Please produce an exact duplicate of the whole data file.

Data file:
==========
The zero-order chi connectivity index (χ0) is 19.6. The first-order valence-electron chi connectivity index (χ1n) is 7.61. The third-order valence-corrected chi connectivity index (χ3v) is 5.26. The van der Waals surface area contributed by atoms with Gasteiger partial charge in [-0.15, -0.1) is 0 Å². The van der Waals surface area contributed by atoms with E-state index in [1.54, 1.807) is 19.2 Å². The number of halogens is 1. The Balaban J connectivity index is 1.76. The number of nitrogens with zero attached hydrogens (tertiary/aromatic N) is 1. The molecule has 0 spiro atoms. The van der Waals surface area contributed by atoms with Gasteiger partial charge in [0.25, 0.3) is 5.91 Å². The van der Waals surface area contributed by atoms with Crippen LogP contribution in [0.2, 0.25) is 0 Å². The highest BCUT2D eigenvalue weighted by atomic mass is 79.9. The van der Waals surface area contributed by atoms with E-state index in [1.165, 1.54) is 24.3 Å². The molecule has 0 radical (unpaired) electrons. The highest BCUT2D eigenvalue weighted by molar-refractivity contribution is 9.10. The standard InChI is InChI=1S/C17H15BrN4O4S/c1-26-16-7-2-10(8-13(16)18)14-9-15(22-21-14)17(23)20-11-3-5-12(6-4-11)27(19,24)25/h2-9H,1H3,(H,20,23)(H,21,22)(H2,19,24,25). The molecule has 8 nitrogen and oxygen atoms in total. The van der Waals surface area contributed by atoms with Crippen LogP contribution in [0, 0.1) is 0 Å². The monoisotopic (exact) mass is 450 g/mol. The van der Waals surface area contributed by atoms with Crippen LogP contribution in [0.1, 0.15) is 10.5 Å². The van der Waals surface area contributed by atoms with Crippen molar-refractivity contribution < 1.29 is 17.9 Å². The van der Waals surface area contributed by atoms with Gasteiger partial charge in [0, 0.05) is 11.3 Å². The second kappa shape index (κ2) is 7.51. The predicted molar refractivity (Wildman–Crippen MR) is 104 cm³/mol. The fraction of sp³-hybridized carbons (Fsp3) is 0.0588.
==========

The zero-order chi connectivity index (χ0) is 19.6. The first-order valence-electron chi connectivity index (χ1n) is 7.61. The third-order valence-corrected chi connectivity index (χ3v) is 5.26. The van der Waals surface area contributed by atoms with Gasteiger partial charge in [-0.15, -0.1) is 0 Å². The van der Waals surface area contributed by atoms with E-state index in [1.54, 1.807) is 19.2 Å². The number of halogens is 1. The Balaban J connectivity index is 1.76. The number of nitrogens with zero attached hydrogens (tertiary/aromatic N) is 1. The molecule has 0 spiro atoms. The van der Waals surface area contributed by atoms with Gasteiger partial charge in [0.25, 0.3) is 5.91 Å². The van der Waals surface area contributed by atoms with Crippen LogP contribution in [0.2, 0.25) is 0 Å². The highest BCUT2D eigenvalue weighted by atomic mass is 79.9. The van der Waals surface area contributed by atoms with E-state index in [1.165, 1.54) is 24.3 Å². The molecule has 0 radical (unpaired) electrons. The highest BCUT2D eigenvalue weighted by molar-refractivity contribution is 9.10. The standard InChI is InChI=1S/C17H15BrN4O4S/c1-26-16-7-2-10(8-13(16)18)14-9-15(22-21-14)17(23)20-11-3-5-12(6-4-11)27(19,24)25/h2-9H,1H3,(H,20,23)(H,21,22)(H2,19,24,25). The molecule has 8 nitrogen and oxygen atoms in total. The van der Waals surface area contributed by atoms with Crippen LogP contribution in [0, 0.1) is 0 Å². The monoisotopic (exact) mass is 450 g/mol. The van der Waals surface area contributed by atoms with Crippen LogP contribution in [0.1, 0.15) is 10.5 Å². The van der Waals surface area contributed by atoms with Crippen molar-refractivity contribution < 1.29 is 17.9 Å². The van der Waals surface area contributed by atoms with Gasteiger partial charge in [0, 0.05) is 11.3 Å². The second kappa shape index (κ2) is 7.51. The predicted molar refractivity (Wildman–Crippen MR) is 104 cm³/mol. The fraction of sp³-hybridized carbons (Fsp3) is 0.0588.